METALS – KNOWN CARCINOGEN (IARC 1)
Beryllium (chemical symbol Be) is a silver-gray coloured metallic element that occurs naturally at low concentrations in the earth’s crust.[1,2] Two kinds of beryllium minerals are mined commercially, bertrandite and beryl (of which emeralds are a type).
Beryllium and its compounds have been classified by the International Agency for Research on Cancer (IARC) as Group 1 agents, carcinogenic to humans, with a well-established link to lung cancer.[2,4] The 2012 review of Class 1 carcinogens by IARC reaffirmed this classification.
Beryllium is highly sensitizing, even at very low levels of exposure. Exposure can cause acute beryllium disease (ABD) and chronic beryllium disease (CBD). ABD is a condition that resembles pneumonia. It can occur after short-term, high levels of exposure to beryllium (>1 mg/m3). CBD is an inflammatory lung disease that causes fibrosis. The relationship between sensitization to beryllium and subsequent disease development is not fully understood. In addition, there is no known lower limit for beryllium sensitization and development of CBD. Dermal contact can also lead to an allergic response.
Regulations and Guidelines
|Canadian Jurisdictions||Substance||OEL (mg/m3)|
|Canada Labour Code||Beryllium and compounds, as Be||0.00005 [i, sk, dsen, rsen]|
|AB, NB, NT. NU, SK||Beryllium and compounds, as Be||0.002
|BC, MB, NB, NL, NS, PE||Beryllium and compounds, as Be||0.00005 [i, sk, dsen, rsen]|
|ON||Beryllium and compounds, as Be||0.00005 [i] [sk, for soluble compounds only]|
|QC||Beryllium and compounds, as Be||0.00015 [sen, em]|
|ACGIH 2018 TLV||Beryllium and compounds, as Be||0.00005 [i, sk, sen]|
mg/m3 = milligrams per cubic meter
sk = easily absorbed through the skin
dsen = dermal sensitization
rsen = respiratory sensitization
sen = potential for sensitization
i = inhalable fraction
stel = short term exposure limit (15 min. maximum)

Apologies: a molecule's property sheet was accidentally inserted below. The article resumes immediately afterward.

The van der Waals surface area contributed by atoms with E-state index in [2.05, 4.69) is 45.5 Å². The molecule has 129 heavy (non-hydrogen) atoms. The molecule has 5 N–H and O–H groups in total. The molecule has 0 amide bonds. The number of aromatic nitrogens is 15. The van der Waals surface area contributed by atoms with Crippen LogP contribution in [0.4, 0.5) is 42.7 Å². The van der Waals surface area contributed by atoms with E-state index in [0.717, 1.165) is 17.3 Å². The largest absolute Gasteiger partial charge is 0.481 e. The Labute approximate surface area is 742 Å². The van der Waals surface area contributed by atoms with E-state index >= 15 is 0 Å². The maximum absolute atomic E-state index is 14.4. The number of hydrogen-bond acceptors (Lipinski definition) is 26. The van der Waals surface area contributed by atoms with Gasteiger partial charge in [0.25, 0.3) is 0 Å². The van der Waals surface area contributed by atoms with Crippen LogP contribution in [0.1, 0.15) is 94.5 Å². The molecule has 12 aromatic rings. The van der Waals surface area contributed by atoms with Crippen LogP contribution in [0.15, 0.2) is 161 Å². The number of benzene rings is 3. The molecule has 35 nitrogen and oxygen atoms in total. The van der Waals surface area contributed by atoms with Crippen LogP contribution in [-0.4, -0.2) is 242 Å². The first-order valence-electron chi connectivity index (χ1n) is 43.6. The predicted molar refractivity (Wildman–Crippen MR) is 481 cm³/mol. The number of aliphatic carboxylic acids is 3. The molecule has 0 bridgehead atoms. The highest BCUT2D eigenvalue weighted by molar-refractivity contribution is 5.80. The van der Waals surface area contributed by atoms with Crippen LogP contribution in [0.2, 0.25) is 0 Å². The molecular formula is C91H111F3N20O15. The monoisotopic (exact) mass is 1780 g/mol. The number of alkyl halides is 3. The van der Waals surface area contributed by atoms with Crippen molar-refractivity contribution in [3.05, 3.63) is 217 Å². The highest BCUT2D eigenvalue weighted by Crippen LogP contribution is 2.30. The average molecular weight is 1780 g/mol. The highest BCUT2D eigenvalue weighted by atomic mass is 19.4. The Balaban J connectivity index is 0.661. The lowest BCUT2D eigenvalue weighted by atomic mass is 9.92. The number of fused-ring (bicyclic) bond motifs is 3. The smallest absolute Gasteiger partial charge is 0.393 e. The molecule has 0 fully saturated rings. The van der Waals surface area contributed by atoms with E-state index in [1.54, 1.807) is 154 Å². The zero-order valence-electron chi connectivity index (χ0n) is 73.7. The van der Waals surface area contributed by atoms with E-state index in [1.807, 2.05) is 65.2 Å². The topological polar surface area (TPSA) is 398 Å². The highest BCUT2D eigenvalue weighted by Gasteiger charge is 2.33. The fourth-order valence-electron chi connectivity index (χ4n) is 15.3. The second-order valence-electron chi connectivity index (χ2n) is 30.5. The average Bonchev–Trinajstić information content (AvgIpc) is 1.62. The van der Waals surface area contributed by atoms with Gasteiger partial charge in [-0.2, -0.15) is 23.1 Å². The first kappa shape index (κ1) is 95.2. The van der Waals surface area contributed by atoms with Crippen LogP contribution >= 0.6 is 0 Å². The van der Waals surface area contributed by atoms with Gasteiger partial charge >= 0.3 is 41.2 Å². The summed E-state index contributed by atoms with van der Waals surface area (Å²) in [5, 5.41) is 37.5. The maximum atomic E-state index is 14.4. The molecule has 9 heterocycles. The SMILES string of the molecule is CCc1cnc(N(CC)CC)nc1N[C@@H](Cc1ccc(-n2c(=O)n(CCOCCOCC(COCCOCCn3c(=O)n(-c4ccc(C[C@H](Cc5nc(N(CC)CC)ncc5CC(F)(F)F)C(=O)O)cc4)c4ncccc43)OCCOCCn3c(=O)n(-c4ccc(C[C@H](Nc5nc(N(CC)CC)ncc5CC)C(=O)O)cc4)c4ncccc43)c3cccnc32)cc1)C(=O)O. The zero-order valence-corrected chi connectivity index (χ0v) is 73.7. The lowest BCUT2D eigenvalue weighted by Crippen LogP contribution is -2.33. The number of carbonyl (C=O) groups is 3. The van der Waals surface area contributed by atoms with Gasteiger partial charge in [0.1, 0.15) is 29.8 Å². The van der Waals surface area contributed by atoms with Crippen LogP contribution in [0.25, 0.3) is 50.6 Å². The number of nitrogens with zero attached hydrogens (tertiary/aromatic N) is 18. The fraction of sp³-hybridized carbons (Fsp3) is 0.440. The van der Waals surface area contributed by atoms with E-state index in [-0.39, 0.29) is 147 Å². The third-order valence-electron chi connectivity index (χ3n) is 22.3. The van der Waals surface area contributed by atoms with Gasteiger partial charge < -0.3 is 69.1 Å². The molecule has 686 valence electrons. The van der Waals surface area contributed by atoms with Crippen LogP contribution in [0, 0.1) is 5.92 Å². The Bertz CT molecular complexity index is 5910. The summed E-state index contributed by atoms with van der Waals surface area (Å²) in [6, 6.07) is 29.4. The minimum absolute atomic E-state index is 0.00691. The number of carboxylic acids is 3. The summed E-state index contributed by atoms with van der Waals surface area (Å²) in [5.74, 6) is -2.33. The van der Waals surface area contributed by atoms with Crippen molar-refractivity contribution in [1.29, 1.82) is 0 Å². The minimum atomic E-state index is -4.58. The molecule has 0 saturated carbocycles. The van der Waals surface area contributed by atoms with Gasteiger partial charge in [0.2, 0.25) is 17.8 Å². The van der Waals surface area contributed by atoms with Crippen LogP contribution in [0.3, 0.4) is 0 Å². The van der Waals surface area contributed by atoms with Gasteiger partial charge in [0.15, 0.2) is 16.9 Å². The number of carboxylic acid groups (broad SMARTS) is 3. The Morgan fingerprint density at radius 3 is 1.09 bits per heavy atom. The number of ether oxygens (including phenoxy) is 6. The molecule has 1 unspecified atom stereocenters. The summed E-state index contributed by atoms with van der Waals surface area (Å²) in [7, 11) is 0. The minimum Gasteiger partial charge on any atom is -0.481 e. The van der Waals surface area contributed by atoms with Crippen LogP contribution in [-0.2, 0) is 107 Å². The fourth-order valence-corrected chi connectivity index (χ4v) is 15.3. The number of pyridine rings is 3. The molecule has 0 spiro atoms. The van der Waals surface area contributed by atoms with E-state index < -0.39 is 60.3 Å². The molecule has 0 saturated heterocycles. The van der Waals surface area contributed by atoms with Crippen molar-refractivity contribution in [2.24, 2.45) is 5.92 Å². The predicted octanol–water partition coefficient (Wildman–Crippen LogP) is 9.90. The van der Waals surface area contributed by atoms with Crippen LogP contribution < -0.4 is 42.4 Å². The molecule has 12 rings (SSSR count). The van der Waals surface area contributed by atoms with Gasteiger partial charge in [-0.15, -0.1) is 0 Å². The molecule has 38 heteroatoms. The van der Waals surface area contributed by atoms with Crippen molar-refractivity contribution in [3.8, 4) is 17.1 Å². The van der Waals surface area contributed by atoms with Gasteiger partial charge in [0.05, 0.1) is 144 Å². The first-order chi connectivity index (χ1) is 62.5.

em = exposure must be reduced to the minimum
ACGIH = American Conference of Governmental Industrial Hygienists
TLV = threshold limit value
Canadian Environmental Guidelines
|Cosmetic Hotlist||Not Permitted||2015|
|Ontario Ambient Air Quality Criteria||24-hour: 0.01 µg/m3(for beryllium and compounds)||2016|
|Health Canada||DSL – high priority substance with lowest potential for exposure||2006|
DSL = domestic substance list
Beryllium metal is used in aircraft/satellite structures, x-ray transmission windows, spacecraft instrumentation, nuclear weapons, mirrors, and computer and audio components. In alloys, beryllium increases strength as well as thermal and electrical conductivity, making it useful in consumer goods like automobiles, computers, sports equipment (especially bike frames), and dental bridges. Beryllium oxide is typically used for specialty ceramics in electrical and high-technology applications.
Environmental Exposures Overview
Beryllium is found at low levels geologically in Canada, mostly in northern British Columbia and southern Yukon, as well as the Northwest Territories.
Occupational Exposures Overview
Inhalation is the most important route of occupational exposure. CAREX Canada estimates that approximately 3,900 Canadians are exposed to beryllium in their workplace. The largest industrial groups exposed are building equipment contractors and manufacturers of medical equipment and supplies. Other important industries where beryllium exposure occurs are residential building construction and automotive parts manufacturing and repair. The primary occupational groups exposed are construction trades helpers, welders, electricians, and dental technologists.
Additional groups that may also be exposed include workers involved in beryllium alloy production, metals and related products manufacturing, nuclear reactor operation, and electric and electronic equipment production.
Although only a small number of workers are exposed to high levels worldwide, the number of workers exposed to low levels is increasing. This increase is due to increased use of beryllium in the aircraft, aerospace, nuclear, and electronics industries.
For more information, see the occupational exposure estimate for beryllium.
- Institut de recherche Robert-Sauvé en santé et en Sécurité du travail (IRSST). Speciation and characterization of beryllium dusts (2005) (PDF, French)
- US Geological Survey. Minerals Yearbook: Beryllium (1999) (PDF)
- International Programme on Chemical Safety (IPCS) INCHEM. Concise International Chemical Assessment Document 32: Beryllium and beryllium compounds (2001)
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